Rita: My goal was to paint images that would lift my spirit.  But in order to do this I first had to examine where in my spirit I needed lifting up; where in my life I felt wounded.  This was not an easy question to answer because it required me to examine my shadow self; the part of myself that I most wanted to ignore because I felt ashamed of my flaws.  And this shame that I felt would trigger a feeling of self-defensiveness, which would cause me to shut down and not be able to see or reveal my truth.  So the only solution was to first create a safe space of observation.  This space was created by agreeing to look inward with only kindness and non-judgment for that short period of time for the sake of creating art.  I was to be a neutral observer rather than a condemning judge.  I then would search for the cause of my wounds and for the spiritual advice that would help me to see my life in a more positive and healthy way.  And that was what I painted.

After years of this practice, I realized that my creative process was teaching me how to love myself by giving me the setting and reason to: slow down, go inward, ask myself questions, seek new and positive answers, accept myself, forgive myself, learn from my mistakes, discover who I was and who I wanted to be, be patient with myself, trust myself, respect my sensitivity, quiet my inner critic, allow myself to speak and to share my voice.

Once I made the realization that my creative process was unconsciously teaching me how to love myself within the boundaries of creating art, I did a study on self-love and then I was able to learn how to incorporate self-love into all areas of my life.

Dirk: What does unconditional self-love mean to you?

Rita: Unconditional self-love is about speaking to yourself, treating yourself, and seeing yourself and your life (past, present, future), with all the qualities of love, including kindness, compassion, patience, fairness, respect, encouragement and forgiveness.  It is also about paying attention to what your spirit, mind and body need in order to be happy, healthy and whole, to the best of your ability.


Expressions of self-love

Dirk: What truths about life have you discovered during this journey?

Rita: My art and creative process has taught me many things.  I have observed a parallel with life and my art.  Here is some of what I have learned.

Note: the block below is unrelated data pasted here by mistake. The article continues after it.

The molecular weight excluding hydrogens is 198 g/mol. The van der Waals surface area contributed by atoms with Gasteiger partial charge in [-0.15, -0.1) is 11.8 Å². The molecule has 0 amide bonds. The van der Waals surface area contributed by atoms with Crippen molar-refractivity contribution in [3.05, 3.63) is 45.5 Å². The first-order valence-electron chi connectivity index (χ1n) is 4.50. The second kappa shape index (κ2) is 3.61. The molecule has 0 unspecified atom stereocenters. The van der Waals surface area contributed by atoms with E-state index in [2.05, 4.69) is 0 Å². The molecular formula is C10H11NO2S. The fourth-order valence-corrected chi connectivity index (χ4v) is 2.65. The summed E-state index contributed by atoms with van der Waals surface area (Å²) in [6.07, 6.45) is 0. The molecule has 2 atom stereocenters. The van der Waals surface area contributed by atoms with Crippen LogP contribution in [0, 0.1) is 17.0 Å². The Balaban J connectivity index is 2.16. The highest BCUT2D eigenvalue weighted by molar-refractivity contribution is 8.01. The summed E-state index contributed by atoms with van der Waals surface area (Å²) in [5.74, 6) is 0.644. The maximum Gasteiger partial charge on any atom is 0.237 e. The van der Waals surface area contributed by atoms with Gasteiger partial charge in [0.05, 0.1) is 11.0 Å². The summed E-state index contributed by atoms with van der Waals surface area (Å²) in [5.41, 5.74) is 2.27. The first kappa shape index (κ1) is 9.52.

• Take risks when your life or your art is not what you want it be.
  • If your intuition has proven to be trustworthy in life and art, then listen and trust it.  If your intuition hasn’t been found to be trustworthy, then examine the filters in which you receive your information to see what is distorting the messages. (For example, sometimes fear and insecurity negatively distort the way we see and interpret life.  Then we use that distorted information to make our decisions.)
  • You can accomplish most any task if you don’t give up trying.
  • Examine your life and your art, both close up and at a distance.  Both perspectives are equally important in the evaluation process.
  • The more you trust the process of life and art, the more you can relax and allow life and art to flow.
  • Don’t take criticism personally in life or in art.  Criticism is more about the preferences and limitations of the one speaking, than the one spoken about.
  • When your life or your art overwhelms you, take a short break, and come back to it rested with a fresher mind.
  • Ultimately, the only opinion that counts, concerning your life and your art, has got to be yours, or you will never be satisfied.
  • Don’t allow the inner critic to stop you from speaking or expressing your truth.  (Other things may warrant your restraint, but don’t let the inner critic determine what you say or do.)